Selected works by Ulrich Lamsfuss

Ulrich Lamsfuss
Mutter und Kind im Krankenhaus, Somalia 1992 Christ Steele-Perkins, Magnum


Oil on canvas

120 x 95 cm

The paintings of Ulrich Lamsfuss reproduce images found in a wide variety of media, from National Geographic, travel and fashion magazines to cinema and art history. He painstakingly duplicates each image, working his way across a feint pencil grid with the numbing precision of a computer plotter, square by square, top left to bottom right. Built up in oil over several long weeks, they are the very opposite of the sources on which they are based, momentary snapshots captured in a fraction of a second.

Mutter und Kind is based on a reportage photograph taken in a Somalian hospital at the height of the country’s civil war by award-winning Magnum photojournalist Chris Steele-Perkins. Stefan Jellheden, meanwhile, reproduces an advertisement created by the Danish photographer for Louis Vuitton itself based, as it happens, on a famous 1963 news photograph of a burning Vietnamese monk.

They could not, it seems, be more different. The first, a contemporary African pieta, is a private moment of grief and suffering, and terribly real. The second, intended from the outset for mass public consumption, was carefully scripted, staged and produced. As representations of the contemporary world, however, they are each as valid as the other. It is this that interests Lamsfuss, as he seeks through exacting replication to transform the society in which he lives into a painted hyperreality.

Ulrich Lamsfuss
Stefan Jellheden


Oil on canvas

120 x 95 cm



Lamsfuss is a German artist born in Bonn in 1971, living and working in Berlin.
The range of motives in the work of Ulrich Lamsfuss refers to the endless range of possible and existing images surrounding everyone living in modern society. Advertising, movies, nature, artworks, architechture, war, portraits: the whole media range.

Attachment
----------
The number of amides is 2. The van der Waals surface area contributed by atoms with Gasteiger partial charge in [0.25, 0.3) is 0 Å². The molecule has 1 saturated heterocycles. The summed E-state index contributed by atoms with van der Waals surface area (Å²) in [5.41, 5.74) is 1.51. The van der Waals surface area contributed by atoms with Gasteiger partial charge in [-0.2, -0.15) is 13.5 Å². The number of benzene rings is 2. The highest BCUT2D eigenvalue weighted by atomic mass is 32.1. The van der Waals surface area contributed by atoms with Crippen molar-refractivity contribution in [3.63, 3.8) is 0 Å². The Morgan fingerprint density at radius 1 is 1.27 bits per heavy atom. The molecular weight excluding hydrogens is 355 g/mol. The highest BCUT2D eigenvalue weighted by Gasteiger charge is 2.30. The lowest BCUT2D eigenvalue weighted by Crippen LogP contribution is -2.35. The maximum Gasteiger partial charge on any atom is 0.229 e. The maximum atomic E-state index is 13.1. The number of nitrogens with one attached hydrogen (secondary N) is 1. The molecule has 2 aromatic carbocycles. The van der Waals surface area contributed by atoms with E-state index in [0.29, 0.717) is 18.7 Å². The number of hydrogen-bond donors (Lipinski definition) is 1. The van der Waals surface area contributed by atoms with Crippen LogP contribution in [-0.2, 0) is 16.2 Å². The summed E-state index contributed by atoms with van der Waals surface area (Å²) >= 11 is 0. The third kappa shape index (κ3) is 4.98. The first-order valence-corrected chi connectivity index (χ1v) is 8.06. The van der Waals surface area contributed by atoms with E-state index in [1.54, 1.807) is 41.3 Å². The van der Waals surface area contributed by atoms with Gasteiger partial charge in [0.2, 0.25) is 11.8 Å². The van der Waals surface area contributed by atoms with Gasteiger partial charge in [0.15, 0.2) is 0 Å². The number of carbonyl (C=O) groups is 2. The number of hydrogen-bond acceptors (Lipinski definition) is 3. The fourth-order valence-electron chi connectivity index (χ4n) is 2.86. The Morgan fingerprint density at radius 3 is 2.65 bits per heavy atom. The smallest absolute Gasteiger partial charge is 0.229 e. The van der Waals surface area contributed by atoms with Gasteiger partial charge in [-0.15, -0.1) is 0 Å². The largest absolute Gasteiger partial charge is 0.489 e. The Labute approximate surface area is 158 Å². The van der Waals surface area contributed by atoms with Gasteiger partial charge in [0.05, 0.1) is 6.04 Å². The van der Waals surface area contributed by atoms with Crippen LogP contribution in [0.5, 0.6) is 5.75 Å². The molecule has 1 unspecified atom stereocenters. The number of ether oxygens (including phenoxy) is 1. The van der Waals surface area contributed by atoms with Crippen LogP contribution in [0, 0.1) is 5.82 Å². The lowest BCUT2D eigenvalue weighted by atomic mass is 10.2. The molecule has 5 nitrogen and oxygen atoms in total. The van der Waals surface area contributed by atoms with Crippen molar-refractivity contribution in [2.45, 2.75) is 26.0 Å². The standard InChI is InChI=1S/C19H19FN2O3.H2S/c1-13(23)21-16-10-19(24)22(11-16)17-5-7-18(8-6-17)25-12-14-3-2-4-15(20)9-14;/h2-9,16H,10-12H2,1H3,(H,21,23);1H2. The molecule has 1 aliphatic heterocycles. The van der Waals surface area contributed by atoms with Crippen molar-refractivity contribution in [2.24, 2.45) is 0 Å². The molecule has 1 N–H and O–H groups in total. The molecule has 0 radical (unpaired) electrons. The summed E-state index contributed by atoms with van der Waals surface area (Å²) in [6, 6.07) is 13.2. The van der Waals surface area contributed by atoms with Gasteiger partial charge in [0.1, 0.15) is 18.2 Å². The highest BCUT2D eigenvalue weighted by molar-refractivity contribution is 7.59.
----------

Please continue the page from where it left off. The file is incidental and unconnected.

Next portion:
The paintings could be seemingly trivial, brutal, nice, harmless, or powerful. Every painting is brought back to the conviction that every image has its own history, context, and origin.

Therefore all motives are of equal value. First it seems as if we would have to deal with simple copies. Once an image, e.g., from an advertising campaign of Prada, Aspirin, etc. is fixed to oil on canvas with sizes up to 2.5 by 4.5 meters, you will realize a transformation of the image into something slightly or very different.

The power of Uli Lamfuss' work is not a result of a spectacular manner of painting or conceptual work trying to define a new type of painting. Every image quotes all other images, his studio is an image factory with an enormous output level free of any philosophical statement, except, ‘I paint, therefore I am a painter'. But nothing you'll do is free of meaning.
—Markus Schneider

Source: Galerie Max Hetzler


Berlin-based artist Ulrich Lamsfuss’s first paintings are based on found images from a variety of media, ranging from National Geographic to fashion magazines to iconic images from film and art history.

Lamsfuss creates his canvases with the eye of an editor unrestrained
by context. In the simplest terms, Lamsfuss's process is about selecting photographic images and painting them. He belongs to a young, successful generation of artists who are interested in the transformation of our over-mediated contemporary society into a painted hyperreality.
The images that Lamsfuss chooses to recreate in oil, when viewed as a body of work, are significant as a representation of our contemporary environment. His studio is a kind of image factory; his process is about the accumulation of images, and the subsequent production of a field.